Ok, so I told you the hospital was full and under construction. The over flow patients were housed where ever they could make room. Like tent camping, sort of. In a hospital.
The unit I was in offered no shower or bathing opportunity. You will recall that I did not shampoo my hair before going to the doctor's office. The one thing about getting older I was looking forward to was less oil in my hair. But, that did not happen and my hair needs daily washing to keep it from looking like I just dipped it in the deep fryer.
Besides looking bad, it just feels icky. The first day, I was in enough distress that I didn't care about the fact that I could not shower. I was miserable enough without giving any thought to my unclean state. I had all the stick-on things for various tests and monitors. The monitor required one set and, of course all the EKG's used different ones. Some of them were removed after each test and some just stayed. I didn't care, especially after the morphine.
I arrived in my make shift unit at 2 AM. The place was anything but quiet. I moved onto my new bed, longing for sleep. That did not happen. I was poked and prodded, more sticky leads applied to my chest and legs. I was hungry and thirsty, but no remedies were allowed for that. I was still awake at 4 AM. Dozed off finally, only to be awakened by that nearby bathroom door. Perhaps close proximity wasn't that great after all.
Fourteen cubicles with 14 TV's in various states of volume, no sleep, no food, and little in the way of creature comforts, and a patient dealing without her meds does not make for a pleasant time. Besides all that, none of the many tests revealed an answer to my status. I tried to not be a bother to the staff, but every time I needed to head next door to the bathroom, I had to have assistance with the IV in my hand. The room was so crowded there was no way to maneuver the IV pole around the bed, so my IV had to be temporarily disconnected. I could have done it on my own, except for the location. I could not unscrew it without the use of both hands.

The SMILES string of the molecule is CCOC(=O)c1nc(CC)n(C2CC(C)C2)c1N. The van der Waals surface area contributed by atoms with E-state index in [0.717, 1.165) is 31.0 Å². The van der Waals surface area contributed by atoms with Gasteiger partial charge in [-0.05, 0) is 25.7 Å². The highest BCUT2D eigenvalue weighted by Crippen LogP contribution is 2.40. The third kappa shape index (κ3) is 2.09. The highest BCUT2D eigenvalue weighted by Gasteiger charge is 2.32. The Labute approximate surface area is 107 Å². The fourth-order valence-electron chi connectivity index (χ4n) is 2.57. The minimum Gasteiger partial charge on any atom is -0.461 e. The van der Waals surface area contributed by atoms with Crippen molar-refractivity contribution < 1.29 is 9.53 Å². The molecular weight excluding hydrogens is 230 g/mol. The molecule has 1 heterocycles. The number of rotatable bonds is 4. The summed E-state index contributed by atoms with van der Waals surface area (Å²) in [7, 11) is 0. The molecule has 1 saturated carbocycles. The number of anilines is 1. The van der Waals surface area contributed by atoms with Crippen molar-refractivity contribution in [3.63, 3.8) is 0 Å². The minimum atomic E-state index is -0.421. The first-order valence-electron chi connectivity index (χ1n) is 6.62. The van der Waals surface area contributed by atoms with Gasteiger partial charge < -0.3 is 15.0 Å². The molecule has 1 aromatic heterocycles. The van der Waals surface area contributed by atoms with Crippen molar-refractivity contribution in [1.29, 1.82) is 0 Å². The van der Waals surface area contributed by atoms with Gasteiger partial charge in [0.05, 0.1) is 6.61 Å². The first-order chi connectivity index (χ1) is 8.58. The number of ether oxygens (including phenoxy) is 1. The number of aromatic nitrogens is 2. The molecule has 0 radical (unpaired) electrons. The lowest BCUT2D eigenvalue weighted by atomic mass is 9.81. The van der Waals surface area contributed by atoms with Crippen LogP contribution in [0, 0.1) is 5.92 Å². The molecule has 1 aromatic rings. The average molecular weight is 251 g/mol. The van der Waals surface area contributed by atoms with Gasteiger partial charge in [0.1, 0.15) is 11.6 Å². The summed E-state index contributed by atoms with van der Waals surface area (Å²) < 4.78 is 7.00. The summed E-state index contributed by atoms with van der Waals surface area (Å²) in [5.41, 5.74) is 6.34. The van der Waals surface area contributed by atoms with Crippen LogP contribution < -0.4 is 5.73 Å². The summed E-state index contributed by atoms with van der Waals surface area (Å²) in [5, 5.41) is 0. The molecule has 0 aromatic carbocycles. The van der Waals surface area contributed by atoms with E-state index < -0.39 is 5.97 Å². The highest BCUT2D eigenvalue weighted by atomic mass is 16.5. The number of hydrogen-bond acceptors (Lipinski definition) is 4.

Boredom had me people watching ..... and people rarely disappoint. One woman in particular caught my attention. She was not a patient, but was there with her husband. She was there very early in the morning until very late at night. She was always smiling as she strolled around the hallway and she would stop to talk to anyone who would listen. I was very careful NOT to make eye contact. I am not pleasant company when I feel bad. I prefer to be left alone.
The happy woman had chosen the bathroom closest to me as her relief station and visited it frequently, meaning that she walked by my cubicle every time. The nursing staff did not close my curtain, leaving me on display. Remember that I was attached to the IV pole that would not move.
I tired to sleep, but could only doze on and off. I was just in such a state as I noticed the smiling woman head towards the bathroom. She was sort of giggling as she made her way. She emerged, still giggling and sauntered over to the nurses station and announced, to no one in particular, that she was no longer constipated.